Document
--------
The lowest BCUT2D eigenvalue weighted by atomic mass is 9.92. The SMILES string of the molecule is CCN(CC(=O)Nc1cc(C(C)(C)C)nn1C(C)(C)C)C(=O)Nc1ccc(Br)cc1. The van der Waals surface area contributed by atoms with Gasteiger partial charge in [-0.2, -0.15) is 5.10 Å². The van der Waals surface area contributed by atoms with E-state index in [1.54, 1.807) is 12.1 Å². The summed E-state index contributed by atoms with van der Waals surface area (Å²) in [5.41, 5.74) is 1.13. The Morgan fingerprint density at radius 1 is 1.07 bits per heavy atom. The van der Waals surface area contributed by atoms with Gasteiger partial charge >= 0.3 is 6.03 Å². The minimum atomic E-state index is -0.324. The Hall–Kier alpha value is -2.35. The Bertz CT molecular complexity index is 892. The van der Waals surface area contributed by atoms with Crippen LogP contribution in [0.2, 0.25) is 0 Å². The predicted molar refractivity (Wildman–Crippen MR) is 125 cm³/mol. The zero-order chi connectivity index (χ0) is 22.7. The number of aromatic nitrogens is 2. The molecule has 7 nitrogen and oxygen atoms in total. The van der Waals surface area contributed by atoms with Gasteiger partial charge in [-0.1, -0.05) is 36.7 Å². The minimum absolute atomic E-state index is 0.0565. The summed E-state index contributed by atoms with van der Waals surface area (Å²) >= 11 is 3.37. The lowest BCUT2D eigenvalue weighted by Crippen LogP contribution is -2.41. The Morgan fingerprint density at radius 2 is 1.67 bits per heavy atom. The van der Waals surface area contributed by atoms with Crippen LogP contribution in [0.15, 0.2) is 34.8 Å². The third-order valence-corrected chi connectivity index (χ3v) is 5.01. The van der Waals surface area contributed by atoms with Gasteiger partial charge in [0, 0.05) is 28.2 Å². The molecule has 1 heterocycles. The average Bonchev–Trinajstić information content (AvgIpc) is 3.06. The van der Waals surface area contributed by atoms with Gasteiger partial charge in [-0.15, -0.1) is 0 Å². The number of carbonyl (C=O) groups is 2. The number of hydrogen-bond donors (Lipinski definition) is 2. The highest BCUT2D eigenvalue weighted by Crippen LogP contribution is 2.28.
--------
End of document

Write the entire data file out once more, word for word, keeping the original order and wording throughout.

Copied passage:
The lowest BCUT2D eigenvalue weighted by atomic mass is 9.92. The SMILES string of the molecule is CCN(CC(=O)Nc1cc(C(C)(C)C)nn1C(C)(C)C)C(=O)Nc1ccc(Br)cc1. The van der Waals surface area contributed by atoms with Gasteiger partial charge in [-0.2, -0.15) is 5.10 Å². The van der Waals surface area contributed by atoms with E-state index in [1.54, 1.807) is 12.1 Å². The summed E-state index contributed by atoms with van der Waals surface area (Å²) in [5.41, 5.74) is 1.13. The Morgan fingerprint density at radius 1 is 1.07 bits per heavy atom. The van der Waals surface area contributed by atoms with Gasteiger partial charge >= 0.3 is 6.03 Å². The minimum atomic E-state index is -0.324. The Hall–Kier alpha value is -2.35. The Bertz CT molecular complexity index is 892. The van der Waals surface area contributed by atoms with Crippen LogP contribution in [0.2, 0.25) is 0 Å². The predicted molar refractivity (Wildman–Crippen MR) is 125 cm³/mol. The zero-order chi connectivity index (χ0) is 22.7. The number of aromatic nitrogens is 2. The molecule has 7 nitrogen and oxygen atoms in total. The van der Waals surface area contributed by atoms with Gasteiger partial charge in [-0.1, -0.05) is 36.7 Å². The minimum absolute atomic E-state index is 0.0565. The summed E-state index contributed by atoms with van der Waals surface area (Å²) >= 11 is 3.37. The lowest BCUT2D eigenvalue weighted by Crippen LogP contribution is -2.41. The Morgan fingerprint density at radius 2 is 1.67 bits per heavy atom. The van der Waals surface area contributed by atoms with Crippen LogP contribution in [0.15, 0.2) is 34.8 Å². The third-order valence-corrected chi connectivity index (χ3v) is 5.01. The van der Waals surface area contributed by atoms with Gasteiger partial charge in [0, 0.05) is 28.2 Å². The molecule has 1 heterocycles. The average Bonchev–Trinajstić information content (AvgIpc) is 3.06. The van der Waals surface area contributed by atoms with Gasteiger partial charge in [-0.15, -0.1) is 0 Å². The number of carbonyl (C=O) groups is 2. The number of hydrogen-bond donors (Lipinski definition) is 2. The highest BCUT2D eigenvalue weighted by Crippen LogP contribution is 2.28.